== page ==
On July 7, 2006, something normal happened at Wimbledon: Roger Federer won his semifinal against Jonas Bjorkman. “Federer crushes Bjorkman”, headlined Manel Serras in EL PAÍS. Inside, in the chronicle, adjectives followed one another that routinely accounted for what the Swiss had done: “steamer”, “intractable”. On that center track, in addition to the journalists, was a striking-looking writer who, two years later, ended two decades of depression by hanging himself at his home in Claremont, California, took notes. David Foster Wallace, a former militant of Pete Sampras’s religion, had been trying to figure out a higher god, Roger Federer, for some time. Foster Wallace thought of three explanations for Federer’s rise, and one of them had to do with mystery and metaphysics. “He is one of those rare supernatural athletes who seem to be exempt, at least in part, from certain laws of physics (…) You will never see that he lacks time or balance. The ball approaching him hangs in the air a fraction of a second longer than it should. His movements are more agile than athletic. He seems at the same time less and more solid than the men they are up against.
That July 7, Foster Wallace, covering Wimbledon (his writings would be published in Spanish in the volume Tennis as a religious experience, Random House Literature), attended a match without much echo that went unnoticed by the media due to the beating (6-2, 6-0 and 6-0) and the overwhelming difference of number 1 over Bjorkman. But what had happened on the court was something impressive: Federer levitated at times playing tennis so perfect that Bjorkman couldn’t even catch his breath and the result was so bulky that no one paid attention to such a beating in a Wimbledon semifinal. Yes, Bjorkman did, who declared after the match that he was satisfied to have had the best seat on the court to see how Federer “played as close to perfection as tennis can be played.” Bjorkman also asked Federer how big the small tennis ball had seemed to him that afternoon. “Like a basketball or a bowling ball,” the Swiss quickly quipped, assuming he had played better than expected of him, which was a disparate.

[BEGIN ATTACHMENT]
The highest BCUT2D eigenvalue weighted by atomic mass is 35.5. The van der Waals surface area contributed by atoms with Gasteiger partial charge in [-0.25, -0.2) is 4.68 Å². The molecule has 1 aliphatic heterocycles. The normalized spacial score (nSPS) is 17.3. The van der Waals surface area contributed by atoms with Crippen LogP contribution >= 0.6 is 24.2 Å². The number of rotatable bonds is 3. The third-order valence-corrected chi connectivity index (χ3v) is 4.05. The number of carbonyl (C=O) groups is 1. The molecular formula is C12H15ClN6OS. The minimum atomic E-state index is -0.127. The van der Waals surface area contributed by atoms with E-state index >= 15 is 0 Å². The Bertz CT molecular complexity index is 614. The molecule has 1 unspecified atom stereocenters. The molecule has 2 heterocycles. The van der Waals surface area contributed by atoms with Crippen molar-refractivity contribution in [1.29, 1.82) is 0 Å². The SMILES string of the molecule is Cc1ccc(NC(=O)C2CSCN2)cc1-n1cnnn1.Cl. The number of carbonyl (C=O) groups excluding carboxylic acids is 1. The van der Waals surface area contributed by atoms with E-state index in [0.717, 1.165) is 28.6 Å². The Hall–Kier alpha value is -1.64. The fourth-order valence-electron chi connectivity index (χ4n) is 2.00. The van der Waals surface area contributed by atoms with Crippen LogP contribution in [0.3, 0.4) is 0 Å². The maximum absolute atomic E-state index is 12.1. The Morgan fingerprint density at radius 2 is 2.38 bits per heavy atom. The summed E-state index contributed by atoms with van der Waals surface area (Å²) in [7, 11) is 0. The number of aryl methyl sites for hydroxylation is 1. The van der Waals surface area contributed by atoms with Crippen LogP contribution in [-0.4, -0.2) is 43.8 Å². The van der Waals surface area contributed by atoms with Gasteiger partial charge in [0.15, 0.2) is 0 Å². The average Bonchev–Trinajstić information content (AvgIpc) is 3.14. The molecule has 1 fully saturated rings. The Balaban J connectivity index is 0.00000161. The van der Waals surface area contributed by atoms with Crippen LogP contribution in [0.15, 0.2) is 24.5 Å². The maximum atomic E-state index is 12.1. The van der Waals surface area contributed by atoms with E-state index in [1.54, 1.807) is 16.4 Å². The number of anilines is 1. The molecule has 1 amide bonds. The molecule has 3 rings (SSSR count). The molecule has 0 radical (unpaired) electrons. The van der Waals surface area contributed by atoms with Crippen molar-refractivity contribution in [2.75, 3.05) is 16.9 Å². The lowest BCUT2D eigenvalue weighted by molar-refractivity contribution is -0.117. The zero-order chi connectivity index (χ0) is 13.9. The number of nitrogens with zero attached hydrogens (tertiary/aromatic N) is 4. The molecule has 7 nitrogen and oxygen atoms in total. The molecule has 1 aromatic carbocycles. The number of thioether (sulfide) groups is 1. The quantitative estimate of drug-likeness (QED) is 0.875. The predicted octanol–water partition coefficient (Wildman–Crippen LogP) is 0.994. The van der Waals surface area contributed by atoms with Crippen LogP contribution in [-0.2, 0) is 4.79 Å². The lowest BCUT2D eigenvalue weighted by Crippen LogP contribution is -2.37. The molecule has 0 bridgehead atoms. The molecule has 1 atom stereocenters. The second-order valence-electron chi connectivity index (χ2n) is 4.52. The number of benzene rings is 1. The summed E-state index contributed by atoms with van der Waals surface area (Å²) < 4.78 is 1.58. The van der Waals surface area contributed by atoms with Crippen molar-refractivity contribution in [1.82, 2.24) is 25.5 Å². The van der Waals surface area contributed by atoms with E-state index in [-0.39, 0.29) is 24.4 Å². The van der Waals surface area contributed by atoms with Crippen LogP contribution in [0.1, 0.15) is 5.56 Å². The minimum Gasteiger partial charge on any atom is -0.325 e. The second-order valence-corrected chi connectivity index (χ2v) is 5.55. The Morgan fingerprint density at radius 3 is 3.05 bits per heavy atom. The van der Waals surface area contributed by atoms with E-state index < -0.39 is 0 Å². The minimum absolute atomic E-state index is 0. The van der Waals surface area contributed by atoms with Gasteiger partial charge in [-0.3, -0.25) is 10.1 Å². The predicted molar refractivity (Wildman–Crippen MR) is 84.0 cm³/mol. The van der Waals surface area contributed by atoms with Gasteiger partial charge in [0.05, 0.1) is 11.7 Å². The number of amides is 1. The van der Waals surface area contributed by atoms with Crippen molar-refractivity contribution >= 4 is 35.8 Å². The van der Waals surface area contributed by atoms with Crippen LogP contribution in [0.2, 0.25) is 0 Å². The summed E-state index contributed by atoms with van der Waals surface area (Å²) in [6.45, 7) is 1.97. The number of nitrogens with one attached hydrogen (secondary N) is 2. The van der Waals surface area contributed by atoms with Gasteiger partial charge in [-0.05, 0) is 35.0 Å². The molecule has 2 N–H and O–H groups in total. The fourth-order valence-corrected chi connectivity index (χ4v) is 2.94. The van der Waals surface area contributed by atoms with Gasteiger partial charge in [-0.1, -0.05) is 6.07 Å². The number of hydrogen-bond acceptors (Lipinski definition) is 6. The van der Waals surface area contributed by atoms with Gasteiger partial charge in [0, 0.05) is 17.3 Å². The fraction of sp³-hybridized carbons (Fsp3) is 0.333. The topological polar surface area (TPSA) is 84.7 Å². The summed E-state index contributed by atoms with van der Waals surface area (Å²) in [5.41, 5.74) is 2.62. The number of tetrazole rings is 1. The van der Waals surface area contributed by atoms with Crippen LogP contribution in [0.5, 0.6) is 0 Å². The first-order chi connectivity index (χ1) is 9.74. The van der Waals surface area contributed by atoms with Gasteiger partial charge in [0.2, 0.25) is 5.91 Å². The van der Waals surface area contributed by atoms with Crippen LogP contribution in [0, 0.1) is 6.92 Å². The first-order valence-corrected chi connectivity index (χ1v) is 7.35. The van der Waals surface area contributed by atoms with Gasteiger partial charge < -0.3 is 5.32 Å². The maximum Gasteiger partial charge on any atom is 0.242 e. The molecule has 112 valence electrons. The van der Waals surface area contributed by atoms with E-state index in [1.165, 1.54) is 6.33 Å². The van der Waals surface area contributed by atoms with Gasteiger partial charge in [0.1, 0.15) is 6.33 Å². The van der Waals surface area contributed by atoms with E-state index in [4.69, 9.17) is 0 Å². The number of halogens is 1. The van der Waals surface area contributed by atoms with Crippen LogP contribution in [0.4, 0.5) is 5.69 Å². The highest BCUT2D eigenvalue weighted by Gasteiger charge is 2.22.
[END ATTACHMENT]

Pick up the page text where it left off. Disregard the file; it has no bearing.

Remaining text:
I have remembered this story because in the semifinal in Rio (at this time when I am writing, Alcaraz is playing the final), Carlos Alcaraz wins a crazy point after a race in which he literally escapes from the camera; the camera does not follow him, the coup could not be televised live. Alcaraz achieves a pass from which he only sees the ball executed in parallel. The Spanish tennis player, number 2 in the world, has returned to the court after four months of injury. There is a wonderful moment in picking up the racket that consists of listening to the ball, making it sound, knowing that that constant sound begins to tune as much as your legs and your head, and after 20 or 30 or 40 exchange balls you are back to everything you felt before the injury: feeling the ball, the racket as a natural extension of your arm and, in the elite, directly the ball as an extension of the arm. Alcaraz, a supersonic tennis player, has returned from those four months riding the wave without having to row on the shore. He lacks a lot, it is likely that he will never become one of those supernatural athletes that Foster Wallace (Jordan, Ali, Maradona, Federer) talked about and defy the laws of physics. But at the moment, at 19 years old, and after being out for four months, he is already out of the picture.
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